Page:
Well, actually the fairest test is to use high-precision real-wattage recorder to measure home energy consumption with the device attached and with it removed. We all have one of these: the electric meter outside the house. Run your electric clothes dryer, hook up the "power saver" device, then count the rotations of the meter disk for exactly one minute. Then unplug the device and count them for another minute. Repeat a few times. Can you see any difference? If so, is it large enough to justify the purchase price of the device?

One "power saver" does actually work. These are the NASA "Nola" devices used to control induction motors (for example, refrigerator motor.) They remain controversial because they're mostly used industrially, and the energy savings is probably too small for any homeowner to justify buying the expensive controller. If someone tries to sell you one, they're probably lying about the expected amount of energy savings.

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Actually, I've heard this is a similar problem to do with the CFL bulbs. Because they have a high power factor, they put more strain onto the system than the old incandescent bulbs did. But because of the way you are billed, you get lower electricity bills. See this article. greenhomeauthority.com/drawbacks-cfl-vs-led –  Kibbee Nov 28 '12 at 13:45
    
Kibbe - here's an article on CFL bulbs and power factor from Sylvania: ceolas.net/Docs/Sylvania_on_CFL_Power_Factor.pdf –  Mark Nov 29 '12 at 0:32
    
I guess I can't touch the return key in a comment... Anyway, they don't put more strain on the electric system , they reduce both billed power use and generated power. The low PF in some bulbs means that the reduction in generation is not as large as the reduction in billed use, but they still save electric power. –  Mark Nov 29 '12 at 0:35
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Here is a link to someone who took one of these apart

(Electricity savings box circuit diagram)

As @William Beaty guessed, it's basically just a big capacitor to correct the power-factor; since you are not billed on your power-factor, this will save you absolutely no money.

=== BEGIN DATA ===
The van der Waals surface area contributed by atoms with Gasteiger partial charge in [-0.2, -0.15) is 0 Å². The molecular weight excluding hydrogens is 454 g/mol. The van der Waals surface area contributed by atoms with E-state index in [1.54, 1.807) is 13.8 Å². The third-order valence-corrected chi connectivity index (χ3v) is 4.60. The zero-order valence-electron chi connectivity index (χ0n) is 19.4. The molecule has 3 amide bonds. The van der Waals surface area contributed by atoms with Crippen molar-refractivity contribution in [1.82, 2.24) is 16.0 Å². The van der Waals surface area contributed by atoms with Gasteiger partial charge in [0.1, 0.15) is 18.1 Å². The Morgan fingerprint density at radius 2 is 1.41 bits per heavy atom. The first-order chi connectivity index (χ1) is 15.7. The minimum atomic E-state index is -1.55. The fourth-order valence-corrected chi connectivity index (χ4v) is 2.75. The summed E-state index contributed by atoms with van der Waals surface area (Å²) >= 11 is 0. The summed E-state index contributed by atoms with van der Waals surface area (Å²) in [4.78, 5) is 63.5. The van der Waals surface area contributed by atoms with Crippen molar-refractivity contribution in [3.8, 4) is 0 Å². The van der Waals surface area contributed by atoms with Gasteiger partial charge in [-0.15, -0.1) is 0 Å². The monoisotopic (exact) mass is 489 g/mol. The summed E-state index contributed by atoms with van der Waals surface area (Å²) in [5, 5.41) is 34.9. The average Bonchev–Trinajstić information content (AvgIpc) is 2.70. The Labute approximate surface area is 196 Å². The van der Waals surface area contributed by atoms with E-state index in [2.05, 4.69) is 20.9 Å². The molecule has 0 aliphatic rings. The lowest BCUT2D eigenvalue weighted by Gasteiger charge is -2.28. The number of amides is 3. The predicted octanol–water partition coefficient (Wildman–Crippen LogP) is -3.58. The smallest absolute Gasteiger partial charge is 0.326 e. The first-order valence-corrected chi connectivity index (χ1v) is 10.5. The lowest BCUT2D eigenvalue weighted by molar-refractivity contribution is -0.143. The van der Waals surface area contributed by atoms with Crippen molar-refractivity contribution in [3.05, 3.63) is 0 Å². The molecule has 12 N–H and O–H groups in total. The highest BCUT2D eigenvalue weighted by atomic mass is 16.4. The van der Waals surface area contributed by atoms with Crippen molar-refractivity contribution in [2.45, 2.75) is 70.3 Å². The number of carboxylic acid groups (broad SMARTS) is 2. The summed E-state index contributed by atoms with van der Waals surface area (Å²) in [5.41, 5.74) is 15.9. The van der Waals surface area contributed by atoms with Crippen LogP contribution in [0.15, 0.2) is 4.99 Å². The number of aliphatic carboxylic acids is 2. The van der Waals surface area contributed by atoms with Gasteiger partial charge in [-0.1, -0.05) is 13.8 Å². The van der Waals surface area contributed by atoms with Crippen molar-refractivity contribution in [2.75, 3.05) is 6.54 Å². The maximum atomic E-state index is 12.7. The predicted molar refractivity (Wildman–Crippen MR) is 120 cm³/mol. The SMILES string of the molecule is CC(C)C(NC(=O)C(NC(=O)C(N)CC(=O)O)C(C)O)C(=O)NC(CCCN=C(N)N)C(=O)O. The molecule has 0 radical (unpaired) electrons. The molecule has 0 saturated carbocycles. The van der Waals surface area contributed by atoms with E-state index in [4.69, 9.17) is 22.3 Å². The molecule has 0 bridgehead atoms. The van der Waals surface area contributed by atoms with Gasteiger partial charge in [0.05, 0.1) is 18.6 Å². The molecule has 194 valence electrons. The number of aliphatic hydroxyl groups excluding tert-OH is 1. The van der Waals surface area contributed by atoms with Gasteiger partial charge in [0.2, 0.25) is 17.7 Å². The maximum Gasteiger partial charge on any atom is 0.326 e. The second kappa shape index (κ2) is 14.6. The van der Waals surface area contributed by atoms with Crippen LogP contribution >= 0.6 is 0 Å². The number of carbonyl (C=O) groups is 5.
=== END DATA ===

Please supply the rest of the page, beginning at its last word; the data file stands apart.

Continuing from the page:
Here is a site which explains and debunks these power-factor scams.

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The name suggests that this is some kind of surge protector which is designed to protect electrical and electronic equipment from spikes in mains voltage; it may also protect against some lightning strikes. Looking at the following commercial links here and here, that is exactly what is being offered. There is no claim of energy saving, just protection from spikes.

There are commercial claims of energy saving, such as here and here, which seem to be more general voltage regulators. In theory, if there is persistent over-voltage in the supply, a voltage regulator will reduce consumption since power is voltage times current and for a fixed resistance both will rise. In practice I suspect under-voltage is more common and so a voltage regulator will tend to increase energy consumption, though only to the level it would be if the supply was at specification plus any consumption by the regulator itself.

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I suppose it varies for each house (and each circuit). In my house during renovations a few months ago I hooked my meter up to various outlets and saw voltages ranging from 117 VAC to 129 VAC. I also saw a few that showed 17-19 VAC or 50-55 VAC. Replacing wiring, switches, lighting fixtures, and outlets resulted in ranges much closer to 120-125 VAC. –  Randolf Richardson Jul 28 '11 at 20:13
    
the one that claims energy saving is the one my dad has. exactly the same gadget –  santiagozky Jul 28 '11 at 20:33
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Surge protectors need to be between the main and the devices. Plugging it in any socket won’t do anything. Furthermore, the description of the alleged functionality doesn’t match. –  Konrad Rudolph Jul 28 '11 at 20:38